Frankly I've always liked "woah" even though it's wrong because "wh" has weird connotations in my head, but I really don't care.

At this point though I plan to use nothing but the spelling "woah" all of next year just because it pisses people off so much. It's amusing to have people pulling their hair out over the positioning of an "h" and an "a."

Kenny said...

Smoni, I areeg. It's a mnori isues at bste.

Aaron said...

I think I was the one that typed "woah" into the piece because that's the way I like it. I've always felt "whoa" was phonetically awkward in some undefinable way. If nothing else, this demonstrates what a kick-ass team Simon and I will surely become. I mean kick-ass in the sense that we both like beating up women. God damn can Simon ever smack some bitches up. This one time, he shoved Morgan's head into an elevator and then knocked her down on the ground.


Oh, and I didn't think about it at the time, but I guess the version of the Comics Code we were looking at was the original version, because we quoted that line almost verbatum.

Kenny said...

That could well be the current comics code, and it's just not enforced strictly any more. Now it pretty much limits swear words and any explicit or graphic sex and violence, but you could probably get away with describing a crime of the nature mentioned if you didn't show it in detail.

On Whoa vs. Woah: Both are phonetically awkward. If you're looking for something that's spelled the way it sounds, you want "woe" or, for the breathier awe of the wh sound, "whoe." Unfortunately those are not an option. "Woah" suggests "wo-ah," which is even more phonetically undesireable. While "Whoa" is not much better, at least you can't break it into two syllables that make no sense together, and it least it doesn't make you a moron for using it.

Zack said...

The "undefinable" way in which "whoa" is wrong is your own retardedness.

Various reasons why "woah" is wrong:

1. etymology. "Whoa" comes to us from middle English "whoo". whoa -> woah is as retarded as library -> liberry by this measure.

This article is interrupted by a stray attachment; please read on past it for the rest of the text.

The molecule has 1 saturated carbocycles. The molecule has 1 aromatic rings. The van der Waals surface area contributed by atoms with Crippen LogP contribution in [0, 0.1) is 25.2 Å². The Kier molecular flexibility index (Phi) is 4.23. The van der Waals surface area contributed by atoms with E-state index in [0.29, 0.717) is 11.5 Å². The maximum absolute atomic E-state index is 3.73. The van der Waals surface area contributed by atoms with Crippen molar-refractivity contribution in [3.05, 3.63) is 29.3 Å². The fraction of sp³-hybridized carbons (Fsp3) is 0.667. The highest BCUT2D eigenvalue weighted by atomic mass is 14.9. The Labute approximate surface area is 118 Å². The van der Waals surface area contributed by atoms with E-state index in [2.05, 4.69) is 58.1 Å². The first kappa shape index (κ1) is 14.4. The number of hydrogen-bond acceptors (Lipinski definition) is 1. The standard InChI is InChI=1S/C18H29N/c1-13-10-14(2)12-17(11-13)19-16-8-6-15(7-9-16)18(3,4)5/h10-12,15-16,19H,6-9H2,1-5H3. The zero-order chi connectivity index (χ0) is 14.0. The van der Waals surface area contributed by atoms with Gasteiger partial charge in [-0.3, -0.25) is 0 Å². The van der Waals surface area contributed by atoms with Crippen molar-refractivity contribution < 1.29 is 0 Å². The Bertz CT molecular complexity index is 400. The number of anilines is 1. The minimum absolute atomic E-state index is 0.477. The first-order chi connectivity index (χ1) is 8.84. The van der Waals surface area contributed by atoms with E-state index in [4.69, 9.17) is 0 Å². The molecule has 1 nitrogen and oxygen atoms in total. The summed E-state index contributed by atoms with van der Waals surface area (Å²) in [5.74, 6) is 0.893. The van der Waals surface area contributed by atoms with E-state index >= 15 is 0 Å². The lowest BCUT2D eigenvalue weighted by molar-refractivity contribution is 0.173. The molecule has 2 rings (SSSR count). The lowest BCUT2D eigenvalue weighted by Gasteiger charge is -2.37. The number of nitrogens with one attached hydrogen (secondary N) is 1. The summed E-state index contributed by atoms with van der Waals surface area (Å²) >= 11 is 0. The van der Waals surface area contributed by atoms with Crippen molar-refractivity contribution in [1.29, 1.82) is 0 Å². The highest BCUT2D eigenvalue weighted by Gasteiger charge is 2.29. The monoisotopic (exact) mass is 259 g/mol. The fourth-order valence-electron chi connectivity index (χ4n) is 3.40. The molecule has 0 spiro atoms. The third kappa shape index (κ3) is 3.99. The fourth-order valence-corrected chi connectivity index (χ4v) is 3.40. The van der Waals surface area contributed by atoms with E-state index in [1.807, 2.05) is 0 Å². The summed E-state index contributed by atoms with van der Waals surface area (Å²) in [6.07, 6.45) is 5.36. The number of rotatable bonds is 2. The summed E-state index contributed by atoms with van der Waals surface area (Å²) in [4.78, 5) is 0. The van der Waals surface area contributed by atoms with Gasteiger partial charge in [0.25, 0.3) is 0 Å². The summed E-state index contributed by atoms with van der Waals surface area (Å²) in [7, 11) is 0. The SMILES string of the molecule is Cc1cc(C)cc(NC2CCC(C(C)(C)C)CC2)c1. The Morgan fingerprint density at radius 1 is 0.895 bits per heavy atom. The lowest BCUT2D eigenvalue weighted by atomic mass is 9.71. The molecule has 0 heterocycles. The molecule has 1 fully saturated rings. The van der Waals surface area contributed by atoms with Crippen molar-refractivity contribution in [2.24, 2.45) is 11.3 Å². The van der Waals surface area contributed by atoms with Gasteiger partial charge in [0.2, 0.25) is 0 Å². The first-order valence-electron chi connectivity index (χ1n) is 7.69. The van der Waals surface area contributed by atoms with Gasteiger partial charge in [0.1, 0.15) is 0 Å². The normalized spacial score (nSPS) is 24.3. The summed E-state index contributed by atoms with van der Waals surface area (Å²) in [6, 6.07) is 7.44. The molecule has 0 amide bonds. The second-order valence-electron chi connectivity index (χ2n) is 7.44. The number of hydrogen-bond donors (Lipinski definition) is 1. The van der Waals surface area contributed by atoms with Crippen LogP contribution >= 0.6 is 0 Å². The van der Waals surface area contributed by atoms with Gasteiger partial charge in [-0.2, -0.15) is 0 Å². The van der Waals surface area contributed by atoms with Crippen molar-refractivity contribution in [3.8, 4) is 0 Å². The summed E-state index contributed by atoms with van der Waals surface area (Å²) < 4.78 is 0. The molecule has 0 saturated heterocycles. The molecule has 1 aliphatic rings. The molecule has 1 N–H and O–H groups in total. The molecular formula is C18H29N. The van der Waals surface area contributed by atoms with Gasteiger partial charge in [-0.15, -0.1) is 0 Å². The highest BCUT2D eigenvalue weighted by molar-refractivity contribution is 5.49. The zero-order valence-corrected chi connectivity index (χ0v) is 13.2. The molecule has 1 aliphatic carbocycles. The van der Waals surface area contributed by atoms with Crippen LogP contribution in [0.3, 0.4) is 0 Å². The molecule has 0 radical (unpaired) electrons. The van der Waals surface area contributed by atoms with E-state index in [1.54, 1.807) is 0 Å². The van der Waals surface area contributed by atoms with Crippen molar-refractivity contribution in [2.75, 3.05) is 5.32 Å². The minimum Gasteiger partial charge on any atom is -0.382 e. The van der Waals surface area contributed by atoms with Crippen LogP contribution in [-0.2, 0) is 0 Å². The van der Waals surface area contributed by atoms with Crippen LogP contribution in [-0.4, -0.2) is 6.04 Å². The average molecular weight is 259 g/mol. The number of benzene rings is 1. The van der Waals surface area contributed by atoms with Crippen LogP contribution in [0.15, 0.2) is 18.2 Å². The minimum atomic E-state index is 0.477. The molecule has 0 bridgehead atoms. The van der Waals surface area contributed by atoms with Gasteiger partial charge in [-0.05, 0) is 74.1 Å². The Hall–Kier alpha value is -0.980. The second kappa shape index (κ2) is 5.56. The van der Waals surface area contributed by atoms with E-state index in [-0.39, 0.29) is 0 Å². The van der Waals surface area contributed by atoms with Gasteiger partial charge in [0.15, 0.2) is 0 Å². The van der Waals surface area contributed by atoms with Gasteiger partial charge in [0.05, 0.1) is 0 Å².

2. frequency of use. 2.2 million for "whoa", 0.6 million for "woah".

3. Actual dictionaries. "Whoa" is present in both, and "woah" fails to be listed as even a variant, even in the notoriously wordslutty American Heritage.

4. Pronunciation by non-Californians. Many east-costers actually pronounce the h, as in other wh- words like "whorehouse" (which we do too) and "whaling" (which we don't). Well, they couldn't fucking pronounce it if it was THREE LETTERS AWAY!!!!!

5. Some minority of the population is just retarded. I met some guy today who thinks the Pig Latin version of "aardvark" is "dvarkaarday". Don't be that guy, Aaron.

Simon said...

"Whoa" is an interjection. What that means:
"Whoa" is a glorified onomatopoeia and doesn't deserve such allegiance.

If I had wanted my character to make the sound "wuhzuh!" or "wa-wa-what!" there wouldn't be one correct spelling. It's whatever conveys the sound I wanted him to make.



Zack said...

"Whoa" is not a fucking interjection. It is an equestrian command dating back HALF A FUCKING MILLENNIUM. It is used, figuratively, as an interjection, as if to say, "Slow down, Conversation. Things are getting a little tough for me, the figurative rider of this conversation, to handle."

Simon said...

I think you'd have to acknowledge a distinction between the word library and a sound made to stop a horse from vibrating your crotch to death. I can yell plenty of things at my cats, but gussying them up by calling them commands doesn't change anything.

Also, aren't we all discussing how it was used in this particular piece? Isn't it being used as an interjection in the piece? It's a glorified sound effect.